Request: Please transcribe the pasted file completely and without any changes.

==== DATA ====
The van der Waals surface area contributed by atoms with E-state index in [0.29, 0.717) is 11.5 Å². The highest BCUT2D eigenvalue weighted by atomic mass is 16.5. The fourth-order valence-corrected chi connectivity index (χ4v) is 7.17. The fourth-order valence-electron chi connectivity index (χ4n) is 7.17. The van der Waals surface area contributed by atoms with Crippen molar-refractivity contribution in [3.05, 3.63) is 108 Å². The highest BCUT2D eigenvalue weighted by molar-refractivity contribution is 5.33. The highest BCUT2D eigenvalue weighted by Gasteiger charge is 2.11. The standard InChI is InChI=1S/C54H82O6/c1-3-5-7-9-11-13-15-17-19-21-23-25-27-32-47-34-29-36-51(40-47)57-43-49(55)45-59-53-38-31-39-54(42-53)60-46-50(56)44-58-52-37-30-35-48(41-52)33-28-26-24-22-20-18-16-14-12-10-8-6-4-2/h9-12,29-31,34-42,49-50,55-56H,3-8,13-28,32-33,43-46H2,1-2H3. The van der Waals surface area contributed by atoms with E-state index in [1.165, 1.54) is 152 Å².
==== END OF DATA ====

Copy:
The van der Waals surface area contributed by atoms with E-state index in [0.29, 0.717) is 11.5 Å². The highest BCUT2D eigenvalue weighted by atomic mass is 16.5. The fourth-order valence-corrected chi connectivity index (χ4v) is 7.17. The fourth-order valence-electron chi connectivity index (χ4n) is 7.17. The van der Waals surface area contributed by atoms with Crippen molar-refractivity contribution in [3.05, 3.63) is 108 Å². The highest BCUT2D eigenvalue weighted by molar-refractivity contribution is 5.33. The highest BCUT2D eigenvalue weighted by Gasteiger charge is 2.11. The standard InChI is InChI=1S/C54H82O6/c1-3-5-7-9-11-13-15-17-19-21-23-25-27-32-47-34-29-36-51(40-47)57-43-49(55)45-59-53-38-31-39-54(42-53)60-46-50(56)44-58-52-37-30-35-48(41-52)33-28-26-24-22-20-18-16-14-12-10-8-6-4-2/h9-12,29-31,34-42,49-50,55-56H,3-8,13-28,32-33,43-46H2,1-2H3. The van der Waals surface area contributed by atoms with E-state index in [1.165, 1.54) is 152 Å².